IFA whistleblower drops out of presidential election race

Carlow chairman Derek Deane calls for review of rules governing IFA elections

IFA Carlow chairman Derek Deane called for a review of the election rules.

IFA Carlow chairman Derek Deane called for a review of the election rules.


The Irish Farmers’ Association(IFA) official who exposed the pay issues which led to the resignation of its president and general secretary has withdrawn from the association’s presidential election.

The IFA’s Carlow chairman, Derek Deane, originally failed to get the required backing of six county executives to enter the contest.

However, he had made a last-ditch appeal to the association to be allowed in the race on the basis of verbal assurances he received from a sixth county chairman.

This appears to have been rejected by the IFA’s national returning officer.

Mr Deane said he had withdrawn from the election but called on the association to review its rules around contesting elections.

“I wish to withdraw from the race for president of IFA at this time. I believe that there are issues that I have raised with the chairman of the rules committee that should be reviewed before the next election,” he said in a statement.

Meanwhile, Taoiseach Enda Kenny said the agri-sector had played a key role in Ireland’s economic recovery and would be central to the Government’s long-term economic plan.

He was meeting with IFA officials ahead of the upcoming general election.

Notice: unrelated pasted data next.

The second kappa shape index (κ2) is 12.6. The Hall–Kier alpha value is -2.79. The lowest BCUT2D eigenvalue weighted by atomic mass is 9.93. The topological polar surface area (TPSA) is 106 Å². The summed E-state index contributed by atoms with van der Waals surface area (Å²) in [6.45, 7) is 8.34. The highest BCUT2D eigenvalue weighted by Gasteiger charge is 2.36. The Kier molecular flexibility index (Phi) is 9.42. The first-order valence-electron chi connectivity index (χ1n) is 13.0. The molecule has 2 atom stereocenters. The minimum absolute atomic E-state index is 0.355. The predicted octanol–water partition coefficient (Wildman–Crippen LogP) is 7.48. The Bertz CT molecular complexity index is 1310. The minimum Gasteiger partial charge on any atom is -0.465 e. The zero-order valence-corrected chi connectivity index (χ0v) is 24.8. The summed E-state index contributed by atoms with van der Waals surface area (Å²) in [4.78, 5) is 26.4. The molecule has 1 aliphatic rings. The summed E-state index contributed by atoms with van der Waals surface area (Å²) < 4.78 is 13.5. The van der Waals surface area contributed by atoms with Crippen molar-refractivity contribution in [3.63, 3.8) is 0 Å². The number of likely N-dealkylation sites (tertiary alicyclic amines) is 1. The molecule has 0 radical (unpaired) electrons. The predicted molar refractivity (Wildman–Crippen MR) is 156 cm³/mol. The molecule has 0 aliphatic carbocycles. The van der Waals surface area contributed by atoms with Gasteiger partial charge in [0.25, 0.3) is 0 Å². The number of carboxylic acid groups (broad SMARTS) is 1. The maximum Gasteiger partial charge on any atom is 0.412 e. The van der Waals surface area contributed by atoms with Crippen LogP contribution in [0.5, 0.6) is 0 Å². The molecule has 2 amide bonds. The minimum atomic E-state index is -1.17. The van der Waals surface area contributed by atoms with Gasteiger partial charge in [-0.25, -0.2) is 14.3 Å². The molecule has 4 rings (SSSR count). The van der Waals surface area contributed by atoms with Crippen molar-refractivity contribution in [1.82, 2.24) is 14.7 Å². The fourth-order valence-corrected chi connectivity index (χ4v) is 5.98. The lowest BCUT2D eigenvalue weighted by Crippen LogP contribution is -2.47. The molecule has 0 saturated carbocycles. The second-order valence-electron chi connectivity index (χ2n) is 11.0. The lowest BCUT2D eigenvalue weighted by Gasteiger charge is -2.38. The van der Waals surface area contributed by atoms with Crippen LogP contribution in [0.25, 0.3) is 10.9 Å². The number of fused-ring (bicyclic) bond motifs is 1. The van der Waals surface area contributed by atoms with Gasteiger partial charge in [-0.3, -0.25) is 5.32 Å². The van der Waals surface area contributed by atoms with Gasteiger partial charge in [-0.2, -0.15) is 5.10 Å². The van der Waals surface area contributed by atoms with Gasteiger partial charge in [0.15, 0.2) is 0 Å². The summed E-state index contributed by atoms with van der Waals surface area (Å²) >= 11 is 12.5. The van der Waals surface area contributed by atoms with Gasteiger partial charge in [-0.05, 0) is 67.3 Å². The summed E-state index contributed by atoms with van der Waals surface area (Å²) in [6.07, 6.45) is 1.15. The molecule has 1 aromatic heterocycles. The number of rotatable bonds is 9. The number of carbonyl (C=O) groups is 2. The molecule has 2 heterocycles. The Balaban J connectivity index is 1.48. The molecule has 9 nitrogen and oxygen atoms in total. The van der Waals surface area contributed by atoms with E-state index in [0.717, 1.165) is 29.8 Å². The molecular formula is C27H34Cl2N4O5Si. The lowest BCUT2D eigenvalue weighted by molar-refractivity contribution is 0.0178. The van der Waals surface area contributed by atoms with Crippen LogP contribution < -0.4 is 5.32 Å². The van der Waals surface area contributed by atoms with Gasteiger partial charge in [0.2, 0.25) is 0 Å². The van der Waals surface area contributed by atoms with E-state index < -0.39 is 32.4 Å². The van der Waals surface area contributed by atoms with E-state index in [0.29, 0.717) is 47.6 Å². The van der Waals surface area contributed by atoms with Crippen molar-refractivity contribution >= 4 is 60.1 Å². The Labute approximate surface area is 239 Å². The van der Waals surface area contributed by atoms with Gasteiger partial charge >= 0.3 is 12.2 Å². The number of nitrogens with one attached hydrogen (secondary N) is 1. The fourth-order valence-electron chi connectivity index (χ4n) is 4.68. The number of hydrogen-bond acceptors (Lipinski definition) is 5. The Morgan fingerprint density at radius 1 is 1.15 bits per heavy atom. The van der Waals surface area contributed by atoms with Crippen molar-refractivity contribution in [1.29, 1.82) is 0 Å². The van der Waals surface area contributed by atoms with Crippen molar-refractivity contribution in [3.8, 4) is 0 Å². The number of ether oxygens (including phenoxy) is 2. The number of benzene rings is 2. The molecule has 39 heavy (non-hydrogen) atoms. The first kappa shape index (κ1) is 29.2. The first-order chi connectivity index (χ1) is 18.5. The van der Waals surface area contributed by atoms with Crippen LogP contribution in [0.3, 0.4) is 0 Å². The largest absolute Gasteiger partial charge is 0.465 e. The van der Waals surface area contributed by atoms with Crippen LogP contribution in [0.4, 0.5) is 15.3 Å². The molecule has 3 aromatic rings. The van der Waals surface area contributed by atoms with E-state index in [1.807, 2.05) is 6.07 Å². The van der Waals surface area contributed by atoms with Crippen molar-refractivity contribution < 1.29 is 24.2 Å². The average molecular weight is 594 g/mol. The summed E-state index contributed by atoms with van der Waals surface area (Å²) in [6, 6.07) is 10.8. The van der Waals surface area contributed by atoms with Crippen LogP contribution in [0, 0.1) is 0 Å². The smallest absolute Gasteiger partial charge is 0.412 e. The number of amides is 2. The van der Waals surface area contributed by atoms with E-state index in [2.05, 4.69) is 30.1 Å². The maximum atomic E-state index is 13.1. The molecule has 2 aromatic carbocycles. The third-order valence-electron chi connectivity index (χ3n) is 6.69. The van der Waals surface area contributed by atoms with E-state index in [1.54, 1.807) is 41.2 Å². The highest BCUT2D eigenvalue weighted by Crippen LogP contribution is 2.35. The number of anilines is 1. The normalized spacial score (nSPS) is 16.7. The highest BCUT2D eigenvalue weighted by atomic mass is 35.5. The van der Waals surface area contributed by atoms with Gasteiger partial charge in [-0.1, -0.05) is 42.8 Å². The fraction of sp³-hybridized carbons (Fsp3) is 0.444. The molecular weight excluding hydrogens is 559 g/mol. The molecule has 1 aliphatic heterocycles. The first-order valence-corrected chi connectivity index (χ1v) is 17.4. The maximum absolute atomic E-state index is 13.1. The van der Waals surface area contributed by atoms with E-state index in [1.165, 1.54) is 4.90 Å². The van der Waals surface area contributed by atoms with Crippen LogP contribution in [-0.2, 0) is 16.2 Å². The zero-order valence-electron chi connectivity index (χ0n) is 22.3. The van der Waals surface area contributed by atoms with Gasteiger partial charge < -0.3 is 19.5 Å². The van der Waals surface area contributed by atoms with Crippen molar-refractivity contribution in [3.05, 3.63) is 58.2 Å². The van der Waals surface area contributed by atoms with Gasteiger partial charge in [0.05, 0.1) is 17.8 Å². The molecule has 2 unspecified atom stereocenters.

“Far from being a sunset industry, as too often the agri-sector is regarded by some, from the Government’s point of view it has been a real priority over the last five years,” he said, noting the sector employed 165,000 people, equating to 9 per cent of the workforce.

IFA national chairman Jer Bergin said the viability of family farms has been threatened by a combination of reduced national funding for farm schemes, lower C ommon Agricultural Policy (CAP) supports and greater exposure to volatile world markets.

“IFA will work to ensure that politicians and political parties establish policies that promise a real and positive impact on agriculture and rural Ireland, ” Mr Bergin said.

“We expect firm commitments from all parties that they will undertake actions to support agriculture, put the sustainable and profitable growth of family farming to the fore and prioritise the rejuvenation of rural Ireland as an essential element of economic recovery,” he said.

“Crucially, when a new Government is in place, they must make good on their election promises on agriculture as an utmost priority - IFA will be holding them to account on their commitments in any Programme for Government throughout 2016 and beyond.”